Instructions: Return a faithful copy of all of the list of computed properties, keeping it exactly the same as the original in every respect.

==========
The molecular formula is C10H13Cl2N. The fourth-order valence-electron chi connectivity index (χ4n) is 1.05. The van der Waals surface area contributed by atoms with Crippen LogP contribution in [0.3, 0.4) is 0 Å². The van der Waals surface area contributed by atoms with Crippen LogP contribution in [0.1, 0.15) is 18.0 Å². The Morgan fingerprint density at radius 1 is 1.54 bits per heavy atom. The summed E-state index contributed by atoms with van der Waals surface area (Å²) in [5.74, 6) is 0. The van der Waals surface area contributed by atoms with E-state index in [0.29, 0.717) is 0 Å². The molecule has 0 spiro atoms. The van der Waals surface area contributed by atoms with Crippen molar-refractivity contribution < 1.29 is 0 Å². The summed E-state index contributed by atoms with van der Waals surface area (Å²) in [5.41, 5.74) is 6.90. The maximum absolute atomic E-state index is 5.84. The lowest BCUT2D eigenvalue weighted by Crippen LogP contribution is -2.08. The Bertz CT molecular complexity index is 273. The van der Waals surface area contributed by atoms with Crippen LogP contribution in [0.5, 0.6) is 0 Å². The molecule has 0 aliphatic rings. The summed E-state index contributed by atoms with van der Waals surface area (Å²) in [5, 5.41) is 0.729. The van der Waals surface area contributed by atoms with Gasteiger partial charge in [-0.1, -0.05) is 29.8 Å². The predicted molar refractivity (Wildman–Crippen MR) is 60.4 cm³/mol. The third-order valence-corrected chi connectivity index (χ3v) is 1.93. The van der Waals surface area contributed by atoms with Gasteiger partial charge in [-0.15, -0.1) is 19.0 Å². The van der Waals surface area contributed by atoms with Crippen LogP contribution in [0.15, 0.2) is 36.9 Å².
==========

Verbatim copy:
The molecular formula is C10H13Cl2N. The fourth-order valence-electron chi connectivity index (χ4n) is 1.05. The van der Waals surface area contributed by atoms with Crippen LogP contribution in [0.3, 0.4) is 0 Å². The van der Waals surface area contributed by atoms with Crippen LogP contribution in [0.1, 0.15) is 18.0 Å². The Morgan fingerprint density at radius 1 is 1.54 bits per heavy atom. The summed E-state index contributed by atoms with van der Waals surface area (Å²) in [5.74, 6) is 0. The van der Waals surface area contributed by atoms with E-state index in [0.29, 0.717) is 0 Å². The molecule has 0 spiro atoms. The van der Waals surface area contributed by atoms with Crippen molar-refractivity contribution < 1.29 is 0 Å². The summed E-state index contributed by atoms with van der Waals surface area (Å²) in [5.41, 5.74) is 6.90. The maximum absolute atomic E-state index is 5.84. The lowest BCUT2D eigenvalue weighted by Crippen LogP contribution is -2.08. The Bertz CT molecular complexity index is 273. The van der Waals surface area contributed by atoms with Crippen LogP contribution in [0.5, 0.6) is 0 Å². The molecule has 0 aliphatic rings. The summed E-state index contributed by atoms with van der Waals surface area (Å²) in [5, 5.41) is 0.729. The van der Waals surface area contributed by atoms with Gasteiger partial charge in [-0.1, -0.05) is 29.8 Å². The predicted molar refractivity (Wildman–Crippen MR) is 60.4 cm³/mol. The third-order valence-corrected chi connectivity index (χ3v) is 1.93. The van der Waals surface area contributed by atoms with Gasteiger partial charge in [-0.15, -0.1) is 19.0 Å². The van der Waals surface area contributed by atoms with Crippen LogP contribution in [0.15, 0.2) is 36.9 Å².